anxiety, autism, changes, culture, education, gangs, health, ideas, living abroad, psychology, travel, violence

You Gotta Keep ‘Em Separated

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The Long Flight to Japan

Some segregation I find necessary. Before anyone screams bloody murder and accuses me of bigotry, hear me out. None of it pertains to race, religion, creed, or any of that sort. On my way home from Saigon to Texas, I changed planes in Tokyo before venturing to Houston. The trip to Japan was a nightmare. The seats were uncomfortable with limited leg room. They’re made for short Asian people not tall Westerners like me. The flight full, and I had difficulty sleeping. A couple across the aisle had a 2-year-old infant crying her head off. I know nobody can calculate how fussy their children will be. I suspect the cabin pressure made her ears hurt. She was probably scared of the turbulence, moreover. I wanted to catch rest on the plane, but I deduced that would be impossible with that baby wailing non-stop. It was hard practicing restraint and not yelling, “Shut up!” in their direction. Not giving the parents scornful look was a greater challenge. Being the nice guy I am, I said nothing.

Judge Not Less Ye be Judged

I shared a status on Facebook venting my frustration stating they should make families sit at the back of the plane in an enclosed area with soundproof curtains. I imagine the readers want to tell me the same thing one woman said, “It’s easy for him to say when he has no kids.” Like I haven’t heard that a thousand times before when I got irritated. It’s easy for them to scold me when they weren’t the ones who had to sit on that plane. None of those naysayers are on the autism spectrum and hypersensitive to high-pitched sounds, either. I’m sure the parents were embarrassed and felt they were being judged. Periodically, the dad would sing a tune or the mother would carry the tyke to burp her. Just because I didn’t wear my heart on my sleeve doesn’t mean I don’t empathize. You wouldn’t believe the flack I caught. Left and right, I got bombarded with remarks from parents giving me the runaround about how insensitive I was. Despite what my critics concluded, I was thinking about that child. I was also factoring the well-being and comfort of the other passengers. I’ll bet if I spoke Japanese and took a consensus, most of those other travelers would say they wanted that baby to keep quiet.

Separate But Equal

Having a designated area for families in the back with a soundproof wall for a few hours is nothing like forcing African-Americans and other minorities to live in separate parts of towns with inadequate facilities. I don’t know where someone came up with this grandiose idea to use that strawman argument, but it holds no water; apples and oranges. By that logic, I guess we shouldn’t have people fly first class or coach. I don’t see anyone lamenting over the airlines allowing folks with greater finances to sit at the front of the plane. Oh, wait! That’s different! We’re supposed to give them preferential treatment because they paid more money, right? Like I said, having a section towards the tail of the plane is no worse to me than having first class and coach seating or smoking and non-smoking sections in restaurants. On that note, I say restaurants should adopt the same practice or have certain hours which children can attend. While the PC police might jump on this like white on rice, I stand by my point. Most people don’t want kids running around terrorizing the other patrons while they want to eat their meals in peace or kids screaming at the top of their lungs when people are trying to unwind. I don’t recall hearing about any time civil rights leaders caused that kind of disruption unless you count Rosa Parks refusing to give up her seat on the bus in Montgomery, Alabama back in 1955.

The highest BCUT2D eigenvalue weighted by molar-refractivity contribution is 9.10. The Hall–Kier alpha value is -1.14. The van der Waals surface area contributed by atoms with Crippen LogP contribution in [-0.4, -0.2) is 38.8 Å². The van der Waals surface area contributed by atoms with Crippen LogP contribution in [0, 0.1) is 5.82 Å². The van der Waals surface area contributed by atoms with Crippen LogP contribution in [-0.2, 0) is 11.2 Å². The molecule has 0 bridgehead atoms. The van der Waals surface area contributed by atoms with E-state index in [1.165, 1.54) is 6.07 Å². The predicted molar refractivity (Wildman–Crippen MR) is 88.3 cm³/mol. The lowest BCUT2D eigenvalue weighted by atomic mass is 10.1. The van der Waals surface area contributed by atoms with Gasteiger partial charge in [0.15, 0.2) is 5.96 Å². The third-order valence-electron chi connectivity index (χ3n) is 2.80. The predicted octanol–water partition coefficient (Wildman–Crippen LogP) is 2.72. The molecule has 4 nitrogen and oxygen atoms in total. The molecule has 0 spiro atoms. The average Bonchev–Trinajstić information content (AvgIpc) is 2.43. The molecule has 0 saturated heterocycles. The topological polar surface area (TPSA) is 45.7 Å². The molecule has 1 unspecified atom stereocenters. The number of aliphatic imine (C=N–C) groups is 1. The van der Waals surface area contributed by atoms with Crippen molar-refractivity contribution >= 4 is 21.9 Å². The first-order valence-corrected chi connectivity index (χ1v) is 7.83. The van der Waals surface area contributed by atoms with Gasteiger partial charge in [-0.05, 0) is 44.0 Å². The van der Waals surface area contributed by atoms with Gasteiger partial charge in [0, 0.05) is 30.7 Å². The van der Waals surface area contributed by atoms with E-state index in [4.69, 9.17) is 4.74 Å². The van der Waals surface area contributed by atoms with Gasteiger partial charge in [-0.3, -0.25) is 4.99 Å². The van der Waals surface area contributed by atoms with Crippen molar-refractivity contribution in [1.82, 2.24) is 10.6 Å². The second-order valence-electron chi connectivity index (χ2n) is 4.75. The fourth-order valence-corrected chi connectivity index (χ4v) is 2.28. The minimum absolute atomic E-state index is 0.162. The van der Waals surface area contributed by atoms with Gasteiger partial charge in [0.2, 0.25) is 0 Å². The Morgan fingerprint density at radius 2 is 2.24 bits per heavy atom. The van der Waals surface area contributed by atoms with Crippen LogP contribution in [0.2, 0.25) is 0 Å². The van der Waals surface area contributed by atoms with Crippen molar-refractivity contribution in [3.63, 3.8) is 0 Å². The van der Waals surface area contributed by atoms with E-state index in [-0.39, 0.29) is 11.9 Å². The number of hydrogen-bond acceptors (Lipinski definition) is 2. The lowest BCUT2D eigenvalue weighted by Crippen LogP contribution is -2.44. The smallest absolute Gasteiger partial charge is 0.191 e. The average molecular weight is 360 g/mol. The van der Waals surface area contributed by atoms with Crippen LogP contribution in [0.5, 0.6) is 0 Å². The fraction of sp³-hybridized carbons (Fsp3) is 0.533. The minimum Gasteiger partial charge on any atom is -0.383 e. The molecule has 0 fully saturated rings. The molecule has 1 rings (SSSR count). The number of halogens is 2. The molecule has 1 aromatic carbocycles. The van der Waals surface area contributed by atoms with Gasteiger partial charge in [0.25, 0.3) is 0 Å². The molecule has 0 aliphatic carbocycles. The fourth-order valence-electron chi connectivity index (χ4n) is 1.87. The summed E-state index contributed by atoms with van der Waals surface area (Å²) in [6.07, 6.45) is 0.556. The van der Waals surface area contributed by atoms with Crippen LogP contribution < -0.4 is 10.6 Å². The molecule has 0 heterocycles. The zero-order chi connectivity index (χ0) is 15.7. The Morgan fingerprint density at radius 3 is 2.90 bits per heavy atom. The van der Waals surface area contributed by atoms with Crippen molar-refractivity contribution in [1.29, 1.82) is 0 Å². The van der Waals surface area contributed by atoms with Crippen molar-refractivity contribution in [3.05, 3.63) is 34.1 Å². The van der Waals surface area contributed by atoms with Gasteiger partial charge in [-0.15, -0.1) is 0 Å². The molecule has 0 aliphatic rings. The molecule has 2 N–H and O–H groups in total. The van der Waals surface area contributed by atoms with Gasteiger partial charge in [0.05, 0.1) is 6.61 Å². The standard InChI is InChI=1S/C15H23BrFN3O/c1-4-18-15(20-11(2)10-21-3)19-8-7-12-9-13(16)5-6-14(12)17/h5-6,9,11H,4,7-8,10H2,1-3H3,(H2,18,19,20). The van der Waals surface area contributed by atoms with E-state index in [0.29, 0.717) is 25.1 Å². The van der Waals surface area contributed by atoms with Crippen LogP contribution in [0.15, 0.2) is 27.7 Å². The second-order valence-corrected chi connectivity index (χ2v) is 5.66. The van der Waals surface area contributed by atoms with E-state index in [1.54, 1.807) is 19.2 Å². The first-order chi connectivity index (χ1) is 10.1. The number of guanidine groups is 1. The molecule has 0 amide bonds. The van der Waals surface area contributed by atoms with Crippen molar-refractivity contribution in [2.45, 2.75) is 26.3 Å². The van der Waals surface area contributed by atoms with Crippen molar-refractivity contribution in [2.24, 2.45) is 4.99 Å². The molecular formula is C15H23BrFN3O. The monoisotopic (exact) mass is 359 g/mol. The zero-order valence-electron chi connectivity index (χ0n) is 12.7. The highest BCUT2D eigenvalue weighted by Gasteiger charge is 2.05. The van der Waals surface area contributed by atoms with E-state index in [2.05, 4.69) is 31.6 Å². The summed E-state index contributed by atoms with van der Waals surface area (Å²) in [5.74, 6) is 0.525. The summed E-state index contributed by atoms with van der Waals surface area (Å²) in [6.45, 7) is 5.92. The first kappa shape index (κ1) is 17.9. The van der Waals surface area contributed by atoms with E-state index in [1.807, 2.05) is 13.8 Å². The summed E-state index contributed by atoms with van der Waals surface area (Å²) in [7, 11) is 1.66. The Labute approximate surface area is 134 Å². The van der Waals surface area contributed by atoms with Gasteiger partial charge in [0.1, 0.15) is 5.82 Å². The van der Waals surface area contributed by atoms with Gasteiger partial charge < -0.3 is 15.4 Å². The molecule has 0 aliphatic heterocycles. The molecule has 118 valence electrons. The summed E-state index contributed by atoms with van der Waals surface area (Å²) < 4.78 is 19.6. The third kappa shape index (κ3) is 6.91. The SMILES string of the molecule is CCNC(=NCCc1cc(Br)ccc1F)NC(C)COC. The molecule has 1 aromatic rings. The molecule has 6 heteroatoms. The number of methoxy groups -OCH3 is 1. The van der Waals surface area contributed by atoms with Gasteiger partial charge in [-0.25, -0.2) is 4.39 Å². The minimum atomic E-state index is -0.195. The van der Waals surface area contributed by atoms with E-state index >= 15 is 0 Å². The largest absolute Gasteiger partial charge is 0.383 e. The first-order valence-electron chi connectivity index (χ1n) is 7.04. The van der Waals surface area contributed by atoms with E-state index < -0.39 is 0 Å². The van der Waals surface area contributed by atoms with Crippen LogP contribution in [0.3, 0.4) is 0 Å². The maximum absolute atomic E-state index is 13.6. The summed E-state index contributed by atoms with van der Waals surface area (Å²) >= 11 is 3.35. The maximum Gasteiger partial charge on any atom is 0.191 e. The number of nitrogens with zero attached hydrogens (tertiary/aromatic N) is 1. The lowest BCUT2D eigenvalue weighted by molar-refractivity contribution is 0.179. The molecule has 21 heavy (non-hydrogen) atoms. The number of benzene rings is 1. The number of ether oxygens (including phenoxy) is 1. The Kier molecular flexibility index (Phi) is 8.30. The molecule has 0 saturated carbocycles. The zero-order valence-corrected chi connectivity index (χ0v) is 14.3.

Remember the Heysel and Hillsborough Stadiums

There is a time and place for everything. I don’t expect everyone to opine like me, but I’m using facts and first-hand experience to state my argument. I also believe they should separate fans of home and visiting teams during sporting events. Not only do I declare alcohol shouldn’t be served; I also feel there should be family and adult sections. I’ve been to more than one ballgame in my life to see alcohol brings out the worst in people. I’m more familiar with the mob mentality than I care to admit. One particular event that molded my standpoint is the Heysel Stadium Disaster in 1985. Several soccer fans gathered to cheer a match between Liverpool FC and AC Juventus. Numerous British fans assaulted the Italian spectators causing a human crush. In the end, 39 people were killed while 600 were injured. Something worse unfolded four years later during the Hillsborough Tragedy in Sheffield, England. Not only were the stadiums overcrowded, many victims in both cases were children.

The Long Track Record

There’ve even been incidents during NFL games where things have gotten out of hand and brawls have broken out. This is one reason the Oakland Raiders left the Coliseum in Los Angeles. They didn’t want to be affiliated with gang culture which was another causation towards their relocation to Las Vegas for the 2020 season. Philadelphia Eagles fans have a long track record of causing ruckuses, too. All the reason more why I think sports fans should be segregated, and alcohol should be either prohibited or at least limited during events. To put it bluntly, I’m more concerned about the safety and security of everyone around than I am the revenue alcohol brings in towards an organization, the feelings of emotional hemophiliacs who expect everyone to do things by their universal PC playbook, or entitled parents who want everyone to accommodate them because they have children. Nobody ever afforded me that courtesy for having autism, so I don’t owe them the same in return.

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autism, culture, health, ideas, living abroad, psychology, travel

Elephants in the Room

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A New Arrival